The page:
Israeli border police carried out stun grenade training in the Palestinian neighbourhood of al-Issawiya in Israeli-occupied East Jerusalem, a new video purports to show.
The Hebrew-language video, which was filmed on the evening of September 28 by a Palestinian resident of the town, was released on Sunday by the Israeli daily, Haaretz. In the recording, the neighbourhood, home to around 16,000 people, is quiet, raising questions as to why border police decided to practise there with the risk of provoking tensions.
One officer is seen teaching another how to operate the grenade. "Throw lower," he tells him. The trainee officer detonates the grenade between the homes and is praised for a "good job" before he walks away with the rest of the officers.
"As you can see, he is teaching him how to throw a stun grenade between the houses rather than taking him [the trainee officer] to an open area," Mohamed Abu al-Hummus says in the video as he is filming.
The officers warn Abu al-Hummus to stay at least eight metres away and threaten to arrest him if he continues filming and "bothering" them.
Like the rest of East Jerusalem, al-Issawyia was illegally annexed by Israel in 1967. Due to the village's strategic location, on the E-1 corridor that links Jerusalem to the mega-settlement of Ma'ale Adumim in the West Bank, Israel has regularly confiscated Issawiya land.
The East Jerusalem village has been a regular target of Israeli police violence.
I want the whole world to see how [the Israeli officer] is training another to throw stun grenades in the area. He's letting him practise how to throw grenades on us [civilians] in the village.
Border police are officially part of Israel's national police but they also regularly carry out crackdowns, arrests, raids and even killings in Palestinian neighbourhoods of the occupied territories.
"I want the whole world to see how [the Israeli officer] is training another to throw stun grenades in the area. He's letting him practise how to throw grenades on us [civilians] in the village," continued Abu al-Hummus. "No one is throwing stones. As you can see, they are using force with us for no reason."
Haaretz quoted Israeli police as saying the officers were under attack by rocks and firebombs, although the claims contradict the video, which shows no clashes at the time it was filmed.
"While attempting to restore public order, commanders conducted a briefing and security check to see whether the officers were abiding by regulations, with minimal risk to life," police reportedly said.
Israeli police were not available for a follow-up comment by the time of publication. Speaking to Al Jazeera, Abu al-Hummus said the forces were patrolling the area at the time and "decided to start teaching one of the guards".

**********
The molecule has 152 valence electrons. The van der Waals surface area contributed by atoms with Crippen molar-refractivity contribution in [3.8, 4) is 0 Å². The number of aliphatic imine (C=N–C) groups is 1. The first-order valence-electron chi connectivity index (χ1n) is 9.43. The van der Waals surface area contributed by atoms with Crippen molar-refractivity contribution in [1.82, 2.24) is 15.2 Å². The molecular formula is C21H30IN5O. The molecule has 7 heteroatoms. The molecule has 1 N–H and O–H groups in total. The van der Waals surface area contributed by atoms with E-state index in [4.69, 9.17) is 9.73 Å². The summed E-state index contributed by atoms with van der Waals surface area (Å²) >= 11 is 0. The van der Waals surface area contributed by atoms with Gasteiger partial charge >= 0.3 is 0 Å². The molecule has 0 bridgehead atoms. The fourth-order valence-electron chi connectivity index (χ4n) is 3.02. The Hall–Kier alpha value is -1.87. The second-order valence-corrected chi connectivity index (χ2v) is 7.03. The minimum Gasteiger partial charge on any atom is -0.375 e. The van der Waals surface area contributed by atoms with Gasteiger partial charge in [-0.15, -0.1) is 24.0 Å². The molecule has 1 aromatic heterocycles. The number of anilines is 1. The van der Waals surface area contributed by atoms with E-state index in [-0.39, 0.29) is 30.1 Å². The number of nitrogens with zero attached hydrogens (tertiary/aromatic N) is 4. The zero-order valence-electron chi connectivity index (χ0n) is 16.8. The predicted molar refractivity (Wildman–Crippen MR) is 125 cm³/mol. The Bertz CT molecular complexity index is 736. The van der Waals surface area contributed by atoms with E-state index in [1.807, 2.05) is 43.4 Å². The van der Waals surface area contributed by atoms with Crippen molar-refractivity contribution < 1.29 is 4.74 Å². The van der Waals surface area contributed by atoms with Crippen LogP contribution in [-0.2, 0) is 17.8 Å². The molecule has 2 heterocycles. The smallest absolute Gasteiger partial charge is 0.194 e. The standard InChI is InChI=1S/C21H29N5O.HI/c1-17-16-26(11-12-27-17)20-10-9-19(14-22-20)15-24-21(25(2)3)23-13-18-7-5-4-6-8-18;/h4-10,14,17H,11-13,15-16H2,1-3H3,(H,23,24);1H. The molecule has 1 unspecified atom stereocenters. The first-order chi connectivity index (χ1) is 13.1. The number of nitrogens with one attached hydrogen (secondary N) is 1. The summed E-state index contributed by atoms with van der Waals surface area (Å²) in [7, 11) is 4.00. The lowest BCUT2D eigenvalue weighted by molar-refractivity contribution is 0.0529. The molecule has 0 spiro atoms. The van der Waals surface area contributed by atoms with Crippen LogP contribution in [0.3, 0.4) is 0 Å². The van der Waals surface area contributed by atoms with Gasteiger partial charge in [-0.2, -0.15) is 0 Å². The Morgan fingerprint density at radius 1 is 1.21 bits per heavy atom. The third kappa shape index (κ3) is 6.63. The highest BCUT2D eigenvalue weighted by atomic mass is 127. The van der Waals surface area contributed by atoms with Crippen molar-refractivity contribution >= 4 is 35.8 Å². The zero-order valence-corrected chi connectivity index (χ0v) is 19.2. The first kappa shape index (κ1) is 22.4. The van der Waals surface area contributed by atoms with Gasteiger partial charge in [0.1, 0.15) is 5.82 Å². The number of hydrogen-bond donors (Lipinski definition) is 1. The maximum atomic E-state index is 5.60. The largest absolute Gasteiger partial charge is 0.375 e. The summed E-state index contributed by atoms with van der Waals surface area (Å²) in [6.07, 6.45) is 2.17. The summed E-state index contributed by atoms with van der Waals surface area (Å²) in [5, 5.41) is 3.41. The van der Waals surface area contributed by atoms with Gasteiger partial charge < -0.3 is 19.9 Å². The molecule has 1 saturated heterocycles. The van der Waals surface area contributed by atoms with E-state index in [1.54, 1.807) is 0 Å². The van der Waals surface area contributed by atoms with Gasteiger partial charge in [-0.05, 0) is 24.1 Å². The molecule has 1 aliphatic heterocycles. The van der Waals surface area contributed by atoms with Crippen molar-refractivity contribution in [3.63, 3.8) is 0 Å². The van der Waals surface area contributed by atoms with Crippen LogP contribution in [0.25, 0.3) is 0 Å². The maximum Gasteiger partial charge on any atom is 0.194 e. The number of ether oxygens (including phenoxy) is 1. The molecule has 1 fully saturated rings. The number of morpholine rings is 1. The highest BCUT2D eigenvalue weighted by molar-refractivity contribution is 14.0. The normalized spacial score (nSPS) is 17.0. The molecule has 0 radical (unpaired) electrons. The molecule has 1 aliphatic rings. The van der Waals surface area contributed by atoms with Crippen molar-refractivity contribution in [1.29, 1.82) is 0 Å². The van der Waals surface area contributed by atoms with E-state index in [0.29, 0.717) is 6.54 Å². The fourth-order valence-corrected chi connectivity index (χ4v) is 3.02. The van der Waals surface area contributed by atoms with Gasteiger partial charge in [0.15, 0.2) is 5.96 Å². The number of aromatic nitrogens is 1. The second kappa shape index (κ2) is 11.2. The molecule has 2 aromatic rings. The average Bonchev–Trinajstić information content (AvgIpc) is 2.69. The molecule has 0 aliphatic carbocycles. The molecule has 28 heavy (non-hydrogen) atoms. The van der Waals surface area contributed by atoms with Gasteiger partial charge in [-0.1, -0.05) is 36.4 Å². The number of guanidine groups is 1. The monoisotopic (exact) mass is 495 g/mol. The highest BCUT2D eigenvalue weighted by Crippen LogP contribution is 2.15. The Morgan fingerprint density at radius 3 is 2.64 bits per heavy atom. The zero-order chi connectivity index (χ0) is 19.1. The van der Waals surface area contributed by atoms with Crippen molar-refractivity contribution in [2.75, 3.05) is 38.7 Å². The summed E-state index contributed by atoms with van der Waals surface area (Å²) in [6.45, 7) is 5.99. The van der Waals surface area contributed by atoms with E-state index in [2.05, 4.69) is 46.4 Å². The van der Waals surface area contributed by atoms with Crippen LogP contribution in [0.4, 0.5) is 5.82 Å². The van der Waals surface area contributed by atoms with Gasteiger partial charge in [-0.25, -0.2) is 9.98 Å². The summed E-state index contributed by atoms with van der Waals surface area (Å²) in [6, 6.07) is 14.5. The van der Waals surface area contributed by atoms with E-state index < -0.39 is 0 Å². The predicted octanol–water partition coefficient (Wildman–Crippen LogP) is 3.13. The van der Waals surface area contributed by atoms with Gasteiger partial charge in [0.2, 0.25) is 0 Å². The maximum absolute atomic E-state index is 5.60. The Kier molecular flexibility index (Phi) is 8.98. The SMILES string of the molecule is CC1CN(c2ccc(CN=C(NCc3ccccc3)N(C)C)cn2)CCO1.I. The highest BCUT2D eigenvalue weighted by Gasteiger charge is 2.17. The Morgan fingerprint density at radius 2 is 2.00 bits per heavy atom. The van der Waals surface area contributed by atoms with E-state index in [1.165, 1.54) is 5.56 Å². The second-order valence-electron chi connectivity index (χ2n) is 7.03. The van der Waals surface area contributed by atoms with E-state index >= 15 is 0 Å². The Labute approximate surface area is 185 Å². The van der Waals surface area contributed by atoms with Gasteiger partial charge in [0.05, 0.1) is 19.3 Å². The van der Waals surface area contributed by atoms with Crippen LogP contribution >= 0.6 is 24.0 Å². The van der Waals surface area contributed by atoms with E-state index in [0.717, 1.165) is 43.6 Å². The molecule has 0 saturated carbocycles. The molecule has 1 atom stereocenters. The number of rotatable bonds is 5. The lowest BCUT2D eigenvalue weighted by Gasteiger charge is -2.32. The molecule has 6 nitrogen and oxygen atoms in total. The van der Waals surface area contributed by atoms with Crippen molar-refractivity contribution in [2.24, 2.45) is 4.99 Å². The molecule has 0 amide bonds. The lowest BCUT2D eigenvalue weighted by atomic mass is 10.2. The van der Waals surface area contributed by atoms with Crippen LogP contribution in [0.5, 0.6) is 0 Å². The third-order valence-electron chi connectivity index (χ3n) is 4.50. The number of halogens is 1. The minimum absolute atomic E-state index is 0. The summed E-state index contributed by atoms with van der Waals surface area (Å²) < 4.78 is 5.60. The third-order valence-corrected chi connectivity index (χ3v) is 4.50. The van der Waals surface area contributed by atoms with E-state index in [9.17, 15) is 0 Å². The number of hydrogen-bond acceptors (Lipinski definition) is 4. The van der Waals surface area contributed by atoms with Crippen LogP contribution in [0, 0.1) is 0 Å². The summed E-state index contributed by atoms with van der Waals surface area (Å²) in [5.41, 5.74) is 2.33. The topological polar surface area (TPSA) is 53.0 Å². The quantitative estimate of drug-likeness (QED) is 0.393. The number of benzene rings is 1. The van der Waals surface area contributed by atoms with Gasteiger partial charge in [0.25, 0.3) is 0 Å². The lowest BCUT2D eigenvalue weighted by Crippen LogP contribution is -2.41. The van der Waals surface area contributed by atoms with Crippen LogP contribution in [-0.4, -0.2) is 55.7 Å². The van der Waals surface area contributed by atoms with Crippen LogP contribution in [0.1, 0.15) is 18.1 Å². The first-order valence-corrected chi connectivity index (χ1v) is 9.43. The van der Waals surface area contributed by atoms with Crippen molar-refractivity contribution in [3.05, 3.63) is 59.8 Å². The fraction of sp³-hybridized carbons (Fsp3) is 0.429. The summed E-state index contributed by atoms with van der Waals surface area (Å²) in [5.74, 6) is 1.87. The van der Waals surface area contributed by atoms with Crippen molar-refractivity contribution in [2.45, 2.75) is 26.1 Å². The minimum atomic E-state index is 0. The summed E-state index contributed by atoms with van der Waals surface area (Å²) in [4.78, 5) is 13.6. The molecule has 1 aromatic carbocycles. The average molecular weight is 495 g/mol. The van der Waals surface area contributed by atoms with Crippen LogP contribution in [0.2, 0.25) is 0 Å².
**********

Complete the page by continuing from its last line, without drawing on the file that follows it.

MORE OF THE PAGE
"I asked them why they wouldn't go somewhere else and they started threatening me."
"They regularly practise on us and on the residents of al-Issawiya," said Abu al-Hummus. "Sometimes they just walk around the neighbourhoods to train on the maps that they have of our areas."
At first glance, the Palestinian neighbourhood of al-Issawiya appears similar to a refugee camp. The area has been neglected by the Israeli government, a fact that becomes clear when it is compared with the well-maintained nearby Jewish settlements.
Residents of the town are forced to build their homes illegally, as the Israeli government will not grant them building permits. The neighbourhood is thus highly overcrowded, underdeveloped and has been a regular spot for clashes with Israeli occupation forces.
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Salam Mheisen, a resident and activist of al-Issawiya, says many of the Israeli army raids carried out there are part of the training that the police or army do.
"Either they [police] come to arrest people or they're just doing rounds to explore the area. The construction of houses is very random here, so there are many small and narrow roads that the army and police face difficulty entering," Mheisin told Al Jazeera. "They practise in case when clashes do happen, they know where to come from and target us."
Such training is not unique to East Jerusalem; it also occurs throughout the Israeli-occupied Palestinian territories, according to the al-Haq human rights organisation based in the West Bank city of Ramallah.
"Many times forces or police enter Palestinian villages in the suburbs and they tell them to evacuate. When the residents are allowed back in, they find that their property has been damaged," Zahi Jaradat, head of field research at al-Haq, told Al Jazeera.
"This is a violation of private property. The occupation is violating the rights of the residents to keep their private property safe," said Jaradat.
Source: Al Jazeera News